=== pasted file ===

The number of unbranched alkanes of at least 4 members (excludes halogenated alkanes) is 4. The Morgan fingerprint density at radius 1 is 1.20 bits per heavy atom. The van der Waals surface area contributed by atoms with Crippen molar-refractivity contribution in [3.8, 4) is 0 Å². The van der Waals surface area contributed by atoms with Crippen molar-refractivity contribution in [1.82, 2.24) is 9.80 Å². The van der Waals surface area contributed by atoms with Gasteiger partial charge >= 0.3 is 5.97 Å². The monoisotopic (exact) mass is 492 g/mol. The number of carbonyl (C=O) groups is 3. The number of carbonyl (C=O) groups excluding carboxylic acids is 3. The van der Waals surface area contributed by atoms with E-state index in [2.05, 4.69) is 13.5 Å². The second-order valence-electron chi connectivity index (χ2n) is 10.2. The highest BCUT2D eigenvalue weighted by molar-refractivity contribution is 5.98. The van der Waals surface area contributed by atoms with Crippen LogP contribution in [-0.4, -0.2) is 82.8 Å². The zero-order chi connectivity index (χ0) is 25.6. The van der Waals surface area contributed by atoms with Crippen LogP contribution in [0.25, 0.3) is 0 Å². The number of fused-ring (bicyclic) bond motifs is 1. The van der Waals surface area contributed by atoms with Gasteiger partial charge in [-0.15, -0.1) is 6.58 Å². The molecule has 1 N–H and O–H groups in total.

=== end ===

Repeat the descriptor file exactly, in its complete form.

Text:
The number of unbranched alkanes of at least 4 members (excludes halogenated alkanes) is 4. The Morgan fingerprint density at radius 1 is 1.20 bits per heavy atom. The van der Waals surface area contributed by atoms with Crippen molar-refractivity contribution in [3.8, 4) is 0 Å². The van der Waals surface area contributed by atoms with Crippen molar-refractivity contribution in [1.82, 2.24) is 9.80 Å². The van der Waals surface area contributed by atoms with Gasteiger partial charge >= 0.3 is 5.97 Å². The monoisotopic (exact) mass is 492 g/mol. The number of carbonyl (C=O) groups is 3. The number of carbonyl (C=O) groups excluding carboxylic acids is 3. The van der Waals surface area contributed by atoms with E-state index in [2.05, 4.69) is 13.5 Å². The second-order valence-electron chi connectivity index (χ2n) is 10.2. The highest BCUT2D eigenvalue weighted by molar-refractivity contribution is 5.98. The van der Waals surface area contributed by atoms with Crippen LogP contribution in [-0.4, -0.2) is 82.8 Å². The zero-order chi connectivity index (χ0) is 25.6. The van der Waals surface area contributed by atoms with Crippen LogP contribution in [0.25, 0.3) is 0 Å². The number of fused-ring (bicyclic) bond motifs is 1. The van der Waals surface area contributed by atoms with Gasteiger partial charge in [-0.15, -0.1) is 6.58 Å². The molecule has 1 N–H and O–H groups in total.